When blood sugar levels drop the brain sends signals to replenish sugar, and therefore cravings occur. There can also be a change in serotonin – ‘the happy hormone’. Women who suffer from PMS often have lower serotonin than is optimal. These low levels can cause sugar and carbohydrate cravings because insulin is needed to ‘shunt’ serotonin from the gut (where it’s made) to the brain. If you suffer from PMS, it can be positive to eat carbohydrates before your periods so that your body makes enough insulin to transport serotonin (London Gynaecology).

When your estrogen levels rise above progestogen, they reduces your carb-burning ability while it increases fat burning and fatty acid availability. This is great for endurance activities, but you’ll need to focus on more carbs for high intensity activities.


You need to put more carbs into your system during the premenstrual part of your cycle. Try to aim for a combination of 10 to 15 grams of protein and 40 grams of carbohydrates (about 200 to 220 calories) before any workout longer than 90 minutes, and 40 to 50 grams of carbohydrates combined with protein and fat (real food) per hour while you’re out there.

During your premenstrual period, you burn more carbs.

Studies show a 5 to 10 percent uptick in metabolism in the days before you start bleeding. That translates into about 100 to 200 additional calories. That’s one small chocolate bar or a snack bag of chips. Coincidence?

  • Eat slowly to help increase the feeling of fullness and avoid overeating.

  • Try to get 7-9 hours of sleep a night.

  • Plan ahead for your cravings with nutritious food, don't just grab whatever! Preparation is everything!

  • Track morning temperature regularly. A jump in temperature signals the phase in which women tend to eat more carbs, because we need that extra energy.

  • To manage blood sugar: eat protein rich foods, such as meat, fish, eggs, nuts, seeds, beans, legumes, avocado, season with extra-virgin olive oil and for the sugar cravings pick a dark chocolate of over 80% cacao! :)

  • Bloated?

High estrogen and progesterone affect other hormones that regulate the fluid in your body. You retain more water, progestogen lowers your blood-sodium levels and your blood pressure will slightly increase. Heat will feel hotter.

Quick fix: preload on sodium with a high-sodium broth such as chicken soup!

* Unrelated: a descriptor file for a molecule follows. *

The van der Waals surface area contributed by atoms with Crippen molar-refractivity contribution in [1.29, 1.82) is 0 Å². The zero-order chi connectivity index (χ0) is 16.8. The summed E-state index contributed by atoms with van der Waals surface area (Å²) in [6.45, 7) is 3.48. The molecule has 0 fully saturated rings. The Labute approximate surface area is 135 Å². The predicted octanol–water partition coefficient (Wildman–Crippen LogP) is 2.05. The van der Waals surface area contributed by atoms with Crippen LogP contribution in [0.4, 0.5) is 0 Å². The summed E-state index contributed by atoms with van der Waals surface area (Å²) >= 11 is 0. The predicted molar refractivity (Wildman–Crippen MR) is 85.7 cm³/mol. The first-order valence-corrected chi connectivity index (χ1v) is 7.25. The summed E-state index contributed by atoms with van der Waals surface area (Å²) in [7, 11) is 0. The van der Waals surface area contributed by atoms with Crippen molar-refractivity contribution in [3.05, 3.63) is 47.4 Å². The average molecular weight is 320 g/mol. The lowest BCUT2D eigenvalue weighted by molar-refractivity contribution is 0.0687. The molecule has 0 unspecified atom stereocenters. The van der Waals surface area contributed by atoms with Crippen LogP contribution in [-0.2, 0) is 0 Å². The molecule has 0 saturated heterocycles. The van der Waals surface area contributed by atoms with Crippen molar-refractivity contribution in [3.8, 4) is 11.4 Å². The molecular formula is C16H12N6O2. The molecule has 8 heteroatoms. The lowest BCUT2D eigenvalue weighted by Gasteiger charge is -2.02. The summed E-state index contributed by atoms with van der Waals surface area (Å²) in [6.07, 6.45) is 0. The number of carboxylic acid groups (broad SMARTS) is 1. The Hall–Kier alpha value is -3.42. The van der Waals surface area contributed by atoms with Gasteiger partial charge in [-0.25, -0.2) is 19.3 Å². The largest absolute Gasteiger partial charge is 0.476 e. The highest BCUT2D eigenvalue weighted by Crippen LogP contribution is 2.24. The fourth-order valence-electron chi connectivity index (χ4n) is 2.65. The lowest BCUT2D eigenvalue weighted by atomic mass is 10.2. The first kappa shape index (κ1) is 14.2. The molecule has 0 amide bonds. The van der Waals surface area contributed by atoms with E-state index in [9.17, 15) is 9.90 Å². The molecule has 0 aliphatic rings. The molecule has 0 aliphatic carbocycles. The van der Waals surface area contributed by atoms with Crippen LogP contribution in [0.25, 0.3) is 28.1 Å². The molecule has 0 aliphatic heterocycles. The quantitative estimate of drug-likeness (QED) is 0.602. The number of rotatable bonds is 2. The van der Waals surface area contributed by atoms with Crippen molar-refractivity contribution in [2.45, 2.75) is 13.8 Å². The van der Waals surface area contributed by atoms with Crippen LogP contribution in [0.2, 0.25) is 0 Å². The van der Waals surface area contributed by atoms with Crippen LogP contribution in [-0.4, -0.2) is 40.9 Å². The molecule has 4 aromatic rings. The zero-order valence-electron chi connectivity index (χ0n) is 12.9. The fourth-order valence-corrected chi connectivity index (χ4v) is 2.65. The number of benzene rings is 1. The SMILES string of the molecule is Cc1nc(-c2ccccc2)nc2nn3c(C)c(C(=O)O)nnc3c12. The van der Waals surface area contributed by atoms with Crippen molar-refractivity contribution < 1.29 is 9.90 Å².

• Cramps?

5 to 7 days before your period starts, you can reduce the effect of cramp-causing chemicals by taking magnesium, omega-3 fatty acids, and low-dose 80-milligram aspirin.

  • Head aches?

STAY HYDRATED and eat more nitric oxide (NO)–rich foods, such as beets, pomegranate, watermelon, and spinach in the days leading up to the start of your period.

  • Mood Swings?

Estrogen and progesterone affect the hypothalamus and anything that affects the hypothalamus can have a direct effect on the limbic system and autonomous nervous system. This can increase fatigue, lethargy, and low mood.

Quick fix: getting more branched-chain amino acids (especially leucine) can help mitigate some of these unpleasant effects. Also, don't be hard on yourself! Accept it how it is, don't fight it and be kind to yourself! :)

Watch out for heavy bleeding!

If you have heavy periods, you’re at higher risk of becoming anemic because your body may not be able to pump up your blood-iron stores fast enough to keep pace with your blood loss. Your risk is even greater if you are an athletic woman, since you have

more muscle stress, damage, and inflammation from high levels of cortisol following hard efforts. Anemia can cause fatigue as well as shortness of breath, lightheadedness, and heart palpitations during exercise. If you have heavy periods—get checked out by your doctor and consider taking an iron supplement.

Important Reminder: Consult Healthcare Professionals

While the insights and advice provided in this blog post are based on thorough research and best practices, it's crucial to remember that individual experiences with menstrual cycles and athletic performance can vary significantly. Therefore, I strongly recommend that readers ensure they consult with healthcare professionals for personalized advice. This is especially important for tailored nutritional plans, managing specific symptoms, and addressing any concerns related to the menstrual cycle and physical training. Professional guidance can greatly enhance your understanding and approach, making your athletic journey both healthier and more effective.

External sources also include:

"ROAR" by Stacy T. Sims, PhD

"Strong Women Lift Each Other Up" - GGS - by Molly Galbraith

"Period Power" by Maisie Hill